By Becca Husselbee

The family of a little girl who lost her hand after falling into the blades of a lawnmower in a freak accident are trying to raise funds to buy a new prosthetic hand.

Lexi Saker was sat on the lawn mower with her dad when it hit a raised concrete driveway and jerked forward, causing the toddler to shoot out of her seat.

Tragically as she fell to the side, the girl, then aged two, became trapped under the mower and the lethal blades took off her left hand in the horrific incident in January 2017.

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Parents Jan Saker, 30, and partner Craig Briggs, 29, from Bundaberg, Queensland, Australia, were left horrified and are now hoping that fundraising efforts will help Lexi lead a normal life with a prosthetic hand.

Jan, who works as a disability support worker, said: “It’s such an emotional story and the memories are still so fresh.

“Myself, Craig, Lexi and Lexi’s brother Joel were about to celebrate his fourth birthday when I asked Criag to mow the lawn ready for the party.

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“The kids love sitting on the mower and as soon as the heard it start they went running to jump on.

“They both stayed on for a while and I lifted Joel off but Lexi was adamant she wanted to stay on with her dad. Next thing I know she was screaming.

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“It all happened so fast but the mower had hit an area of concrete and caused it to jerk, Lexi had been thrown to the side and her left hand had been caught in the blade.”

Dad Craig, quickly turned off the mower before grabbing Lexi and running towards a neighbour who heard the toddlers screams while Mum, Jan, called for an ambulance.

She said: “I ran upstairs to the phone, shaking and terrified and with so many thoughts going through my head.

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“I called for a paramedic while our neighbours and Craig held Lexi’s injured hand wrapped in a towel.

“While waiting for the ambulance, the operator asked for me to go back and see if I could collect any remaining flesh of Lexi’s fingers.”

The toddler was rushed to Bundaberg hospital where they gave her painkillers and wrapped her injured hand before she was flown by air ambulance to Lady Cilento Children’s Hospital in Brisbane.

Jan said: “Lexi was exhausted but I had to be strong for my girl. I gave everything I got to be there for her and to let her know that everything would be alright.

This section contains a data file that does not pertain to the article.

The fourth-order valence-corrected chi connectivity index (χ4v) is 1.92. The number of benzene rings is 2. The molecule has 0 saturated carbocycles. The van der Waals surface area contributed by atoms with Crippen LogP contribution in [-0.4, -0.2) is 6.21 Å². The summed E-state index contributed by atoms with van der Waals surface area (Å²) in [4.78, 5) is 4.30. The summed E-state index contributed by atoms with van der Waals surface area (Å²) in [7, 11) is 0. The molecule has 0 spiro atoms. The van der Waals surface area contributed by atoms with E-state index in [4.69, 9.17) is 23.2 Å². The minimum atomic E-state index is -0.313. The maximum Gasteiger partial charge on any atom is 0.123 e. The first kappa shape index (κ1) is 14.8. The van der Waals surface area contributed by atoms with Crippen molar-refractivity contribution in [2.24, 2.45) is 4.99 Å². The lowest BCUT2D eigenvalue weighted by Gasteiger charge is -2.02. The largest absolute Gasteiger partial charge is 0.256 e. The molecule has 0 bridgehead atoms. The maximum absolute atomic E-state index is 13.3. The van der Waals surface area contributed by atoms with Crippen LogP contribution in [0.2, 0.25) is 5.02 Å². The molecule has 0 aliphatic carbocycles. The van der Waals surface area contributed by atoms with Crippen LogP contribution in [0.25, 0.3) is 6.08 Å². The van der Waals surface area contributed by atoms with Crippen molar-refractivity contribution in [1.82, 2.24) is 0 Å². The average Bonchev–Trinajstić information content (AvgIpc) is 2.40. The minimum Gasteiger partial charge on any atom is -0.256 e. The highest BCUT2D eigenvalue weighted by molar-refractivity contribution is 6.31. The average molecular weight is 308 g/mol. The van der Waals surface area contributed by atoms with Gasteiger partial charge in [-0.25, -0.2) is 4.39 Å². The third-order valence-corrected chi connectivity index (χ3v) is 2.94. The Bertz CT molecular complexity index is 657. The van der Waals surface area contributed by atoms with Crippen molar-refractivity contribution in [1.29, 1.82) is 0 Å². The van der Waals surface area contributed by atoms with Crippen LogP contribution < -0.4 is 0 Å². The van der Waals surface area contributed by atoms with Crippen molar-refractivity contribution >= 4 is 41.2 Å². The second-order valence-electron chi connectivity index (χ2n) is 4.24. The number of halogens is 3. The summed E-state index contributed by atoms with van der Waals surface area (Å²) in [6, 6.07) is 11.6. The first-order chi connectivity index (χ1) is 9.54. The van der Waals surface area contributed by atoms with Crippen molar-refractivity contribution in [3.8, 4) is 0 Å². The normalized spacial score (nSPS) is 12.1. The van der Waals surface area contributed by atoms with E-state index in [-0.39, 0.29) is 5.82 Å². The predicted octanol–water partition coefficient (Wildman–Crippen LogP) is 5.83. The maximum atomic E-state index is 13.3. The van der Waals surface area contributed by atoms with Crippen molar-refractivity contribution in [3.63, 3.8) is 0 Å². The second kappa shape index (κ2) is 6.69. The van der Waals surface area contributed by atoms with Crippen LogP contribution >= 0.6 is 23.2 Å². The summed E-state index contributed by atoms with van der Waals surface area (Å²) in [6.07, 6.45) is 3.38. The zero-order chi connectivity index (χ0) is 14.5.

“She went straight into surgery and nearly fours hours later doctors came out to tell me the news that Lexi was lucky to be very alive but unfortunately there were no fingers left and nothing left from below her wrist.”

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Lexi went onto have an eight-hour skin graft operation and would often become distressed when nurses came to do her regular check-ups.

Jan said: “While in hospital we talked to Lexi about her hand as she asked why she didn’t have fingers like the other.

“We cried knowing our girl would live like this for the rest of her life. Lexi named her left hand ‘special’ and to this day we still call her hand ‘special’.

Lexi was allowed home, with her brother Joel, now 5, after nearly a month in the hospital and has since been recovering and learning how to do normal everyday tasks, such as holding a cup and carrying objects.

The family have also set up a fundraising page in the hopes they can provide Lexi with a new prosthetic hand.  (See end of article for link)

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Jan said: ” I am very thankful there are kind-hearted people who go an extra mile to support others in need.

We are looking at making a hand for Lexi as she will be growing and we are hoping this fund will give us access to getting help for her.

“We want her to be able to enjoy life and be able to grab things with both hands. I know these hands don’t come cheap and we need every help we can.

” Joel has been an amazing support to his sister.

“He always helps her when he can and tries to show her a different way of doing things.

“We have talked with him about Lexi’s accident and that we now have to help her out.”

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